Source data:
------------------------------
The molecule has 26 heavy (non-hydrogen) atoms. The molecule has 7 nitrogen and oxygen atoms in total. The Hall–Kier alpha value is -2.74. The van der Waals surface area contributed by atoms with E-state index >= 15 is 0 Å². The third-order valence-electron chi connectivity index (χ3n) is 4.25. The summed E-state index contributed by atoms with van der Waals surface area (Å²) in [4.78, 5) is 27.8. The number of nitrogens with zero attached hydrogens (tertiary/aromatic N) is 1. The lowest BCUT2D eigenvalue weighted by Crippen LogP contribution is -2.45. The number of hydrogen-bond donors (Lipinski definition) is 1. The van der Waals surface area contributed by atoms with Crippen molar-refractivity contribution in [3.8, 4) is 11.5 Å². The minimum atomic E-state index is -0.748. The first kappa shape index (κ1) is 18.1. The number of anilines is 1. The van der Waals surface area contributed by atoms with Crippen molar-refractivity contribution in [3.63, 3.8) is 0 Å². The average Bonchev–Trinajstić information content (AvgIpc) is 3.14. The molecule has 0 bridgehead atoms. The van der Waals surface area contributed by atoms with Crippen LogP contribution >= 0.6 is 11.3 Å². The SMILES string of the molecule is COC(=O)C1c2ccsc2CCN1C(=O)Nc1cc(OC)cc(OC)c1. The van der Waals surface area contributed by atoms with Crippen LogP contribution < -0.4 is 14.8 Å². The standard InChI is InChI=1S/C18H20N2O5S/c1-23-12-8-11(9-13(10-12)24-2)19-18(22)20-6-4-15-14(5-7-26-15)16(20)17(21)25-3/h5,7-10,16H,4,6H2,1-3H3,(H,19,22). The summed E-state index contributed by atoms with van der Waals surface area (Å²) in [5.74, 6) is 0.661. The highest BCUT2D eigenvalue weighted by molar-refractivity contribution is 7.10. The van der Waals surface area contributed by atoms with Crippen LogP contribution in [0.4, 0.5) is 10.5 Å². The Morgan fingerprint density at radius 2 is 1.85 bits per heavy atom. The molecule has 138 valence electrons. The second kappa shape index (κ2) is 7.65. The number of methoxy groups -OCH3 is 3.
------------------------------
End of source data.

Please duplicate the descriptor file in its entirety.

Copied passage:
The molecule has 26 heavy (non-hydrogen) atoms. The molecule has 7 nitrogen and oxygen atoms in total. The Hall–Kier alpha value is -2.74. The van der Waals surface area contributed by atoms with E-state index >= 15 is 0 Å². The third-order valence-electron chi connectivity index (χ3n) is 4.25. The summed E-state index contributed by atoms with van der Waals surface area (Å²) in [4.78, 5) is 27.8. The number of nitrogens with zero attached hydrogens (tertiary/aromatic N) is 1. The lowest BCUT2D eigenvalue weighted by Crippen LogP contribution is -2.45. The number of hydrogen-bond donors (Lipinski definition) is 1. The van der Waals surface area contributed by atoms with Crippen molar-refractivity contribution in [3.8, 4) is 11.5 Å². The minimum atomic E-state index is -0.748. The first kappa shape index (κ1) is 18.1. The number of anilines is 1. The van der Waals surface area contributed by atoms with Crippen molar-refractivity contribution in [3.63, 3.8) is 0 Å². The average Bonchev–Trinajstić information content (AvgIpc) is 3.14. The molecule has 0 bridgehead atoms. The van der Waals surface area contributed by atoms with Crippen LogP contribution >= 0.6 is 11.3 Å². The SMILES string of the molecule is COC(=O)C1c2ccsc2CCN1C(=O)Nc1cc(OC)cc(OC)c1. The van der Waals surface area contributed by atoms with Crippen LogP contribution < -0.4 is 14.8 Å². The standard InChI is InChI=1S/C18H20N2O5S/c1-23-12-8-11(9-13(10-12)24-2)19-18(22)20-6-4-15-14(5-7-26-15)16(20)17(21)25-3/h5,7-10,16H,4,6H2,1-3H3,(H,19,22). The summed E-state index contributed by atoms with van der Waals surface area (Å²) in [5.74, 6) is 0.661. The highest BCUT2D eigenvalue weighted by molar-refractivity contribution is 7.10. The van der Waals surface area contributed by atoms with Crippen LogP contribution in [0.4, 0.5) is 10.5 Å². The Morgan fingerprint density at radius 2 is 1.85 bits per heavy atom. The molecule has 138 valence electrons. The second kappa shape index (κ2) is 7.65. The number of methoxy groups -OCH3 is 3.